Making an anarchic, absurdist comedy about 2008's housing market collapse and the global financial crisis that followed is as unlikely as the collapse itself. But that catastrophe happened, and that very funny movie, "The Big Short" is here to wonder at and enjoy.
Making comedies about serious situations used to be, in the days before raunch ruled at the box office, a Hollywood tradition. Ernst Lubitsch and his writers made Communism funny in "Ninotchka," and writer-director Preston Sturges took on political corruption in "The Great McGinty" and poverty and incarceration in "Sullivan's Travels."
Working very much in that tradition, director Adam McKay (who co-wrote with Charles Randolph) has taken off from Michael Lewis' best-selling book about the men who bet against the hugely successful subprime mortgage bond industry and come up with a funny, energetic and self-aware film that manages to entertain without diluting the complications — or the gravity — of its subject matter.
McKay is best known for the work he did with Will Ferrell, guy-centric comedies like the "Anchorman" films and "Talladega Nights." And, with a cast headed by Christian Bale, Steve Carell, Ryan Gosling and Brad Pitt, the profanity-laden humor of macho camaraderie is much in evidence here.
Pitt is not just a co-star, his Plan B Entertainment production company bought "The Big Short," as it did an earlier Lewis book, "Moneyball," which also celebrated an outlier (in that case a baseball general manager) who questioned conventional wisdom.
But getting you to root for, as Lewis has said, "people who are betting on the end of the world," people who made billions while others lost everything, is a trickier business, so much so that five of this story's six protagonists chose not to use their real names in the script.
"The Big Short" has made that happen by emphasizing the eccentric outsider status of these individuals, something audiences tend to respond to, and by using jazzy narrative techniques, like having Wall Street banker Jared Vennett (Gosling) speak directly to the audience. And by the amusing use of a group of celebrity explainers who enlighten in highly unconventional ways.
So we see "The Wolf of Wall Street" actress Margot Robbie, in a bubble bath no less, talking to us about mortgage backed securities, celebrity chef Anthony Bourdain comparing the making of collateralized debt obligations to turning old fish into fresh fish stew, and Selena Gomez joining world class economist Dr. Richard Thaler to talk about his idea of extrapolation bias. Like the rest of the film, it's both engaging and informative.
Before the explainers can get into the act, Gosling's Vennett lays the groundwork for the story, talking about changes in the financial world that turned bankers into people that went to strip clubs instead of country clubs.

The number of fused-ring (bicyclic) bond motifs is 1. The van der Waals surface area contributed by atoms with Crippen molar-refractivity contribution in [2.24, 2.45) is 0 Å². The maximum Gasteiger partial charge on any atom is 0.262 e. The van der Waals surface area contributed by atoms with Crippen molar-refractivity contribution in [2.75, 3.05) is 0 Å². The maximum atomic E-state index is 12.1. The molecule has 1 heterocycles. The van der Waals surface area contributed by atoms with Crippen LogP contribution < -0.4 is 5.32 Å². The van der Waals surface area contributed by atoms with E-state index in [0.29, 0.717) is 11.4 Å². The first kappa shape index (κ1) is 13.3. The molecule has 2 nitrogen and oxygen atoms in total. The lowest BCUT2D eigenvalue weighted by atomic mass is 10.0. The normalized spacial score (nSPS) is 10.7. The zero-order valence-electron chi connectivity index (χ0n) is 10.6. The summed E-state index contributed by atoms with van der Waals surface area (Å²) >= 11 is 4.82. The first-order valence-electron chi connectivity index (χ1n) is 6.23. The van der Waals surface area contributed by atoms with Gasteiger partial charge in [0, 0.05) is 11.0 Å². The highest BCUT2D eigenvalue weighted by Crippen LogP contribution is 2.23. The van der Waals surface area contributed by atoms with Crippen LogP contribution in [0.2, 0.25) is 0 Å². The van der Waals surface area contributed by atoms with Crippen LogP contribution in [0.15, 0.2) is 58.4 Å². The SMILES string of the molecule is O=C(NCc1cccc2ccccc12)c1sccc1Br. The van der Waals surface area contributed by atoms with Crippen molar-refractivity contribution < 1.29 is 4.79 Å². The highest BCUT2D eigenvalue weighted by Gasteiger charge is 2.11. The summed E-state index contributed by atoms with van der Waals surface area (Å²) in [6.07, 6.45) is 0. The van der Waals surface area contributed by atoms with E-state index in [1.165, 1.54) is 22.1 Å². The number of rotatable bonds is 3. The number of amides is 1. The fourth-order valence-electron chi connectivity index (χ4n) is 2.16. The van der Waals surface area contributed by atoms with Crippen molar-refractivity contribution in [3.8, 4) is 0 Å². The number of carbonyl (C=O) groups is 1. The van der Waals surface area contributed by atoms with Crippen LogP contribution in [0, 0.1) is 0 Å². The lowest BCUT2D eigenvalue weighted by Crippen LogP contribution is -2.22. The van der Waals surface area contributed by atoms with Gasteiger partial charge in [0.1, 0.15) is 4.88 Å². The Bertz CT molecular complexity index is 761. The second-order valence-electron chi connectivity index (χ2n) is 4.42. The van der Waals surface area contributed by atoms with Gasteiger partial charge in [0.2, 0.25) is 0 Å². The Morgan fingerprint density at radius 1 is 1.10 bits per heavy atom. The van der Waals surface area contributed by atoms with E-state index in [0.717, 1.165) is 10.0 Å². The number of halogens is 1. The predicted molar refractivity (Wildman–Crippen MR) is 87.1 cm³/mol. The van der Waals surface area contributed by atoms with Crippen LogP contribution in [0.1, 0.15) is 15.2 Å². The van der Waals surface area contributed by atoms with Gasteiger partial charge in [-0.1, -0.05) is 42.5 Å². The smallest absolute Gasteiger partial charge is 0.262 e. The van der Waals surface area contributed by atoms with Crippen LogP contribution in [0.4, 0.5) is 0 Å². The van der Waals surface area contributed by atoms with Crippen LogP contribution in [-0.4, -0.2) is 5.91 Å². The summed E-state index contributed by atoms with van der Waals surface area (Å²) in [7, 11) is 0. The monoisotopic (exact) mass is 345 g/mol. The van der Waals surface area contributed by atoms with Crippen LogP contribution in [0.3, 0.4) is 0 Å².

Despite this veneer of unshakable prosperity, there were "outsiders who saw the giant lie at the heart of the economy," the fact that packaging mortgages into bonds was much riskier than conventional wisdom imagined.
Introduced first is Michael Burry (Bale), a money manager who had suspicions about the contents of those bonds as early as 2005. As an antisocial eccentric, someone who dresses surfer casual and listens to heavy metal music when he works, Burry (the only protagonist whose real name is used) is right in Bale's wheelhouse, and even sent the actor his own clothes to wear in the film.
Hedge fund manager Mark Baum (Carell) is Burry's total temperamental opposite, a disruptive personality often apoplectic with righteous anger at the wrongs of the world. (As a boy in yeshiva, we're told, he spent his time searching for inconsistencies in the word of God.)
Baum hears about Vennett's suspicions about the housing market and, after a wacky presentation by the banker, gets on the skepticism bandwagon. But not before his team of wary analysts (Rafe Spall, Hamish Linklater, Jeremy Strong) go on the ground in Florida to determine just how bad the mortgage situation is.
The last group "The Big Short" follows is a pair of up and coming twentysomething money managers, Jamie Shipley (Finn Wittrock) and Charlie Geller (John Magaro), who also get a whiff of the problem and are mentored by lone wolf Ben Rickert (an amusing Pitt), a conspiracy theorist with doomsday on his mind.
To this film's credit, even though it places audiences on the side of its protagonists, it doesn't let us forget that there were consequences to what Wall Street did, that millions of Americans suffered because of the actions of a few.
But even as it is emphasizing the fraudulent nature of things, "The Big Short" never neglects to be entertaining, with Barry Ackroyd's cinematography and Hank Corwin's editing really moving things along. The film packs in so much information and comedy, it would be fun to see it twice: not just to take in what it has to tell us, but also to laugh all over again.
'The Big Short'
MPAA rating: R, for pervasive language and some sexuality/nudity
Running time: 2 hours, 10 minutes
Playing: In general release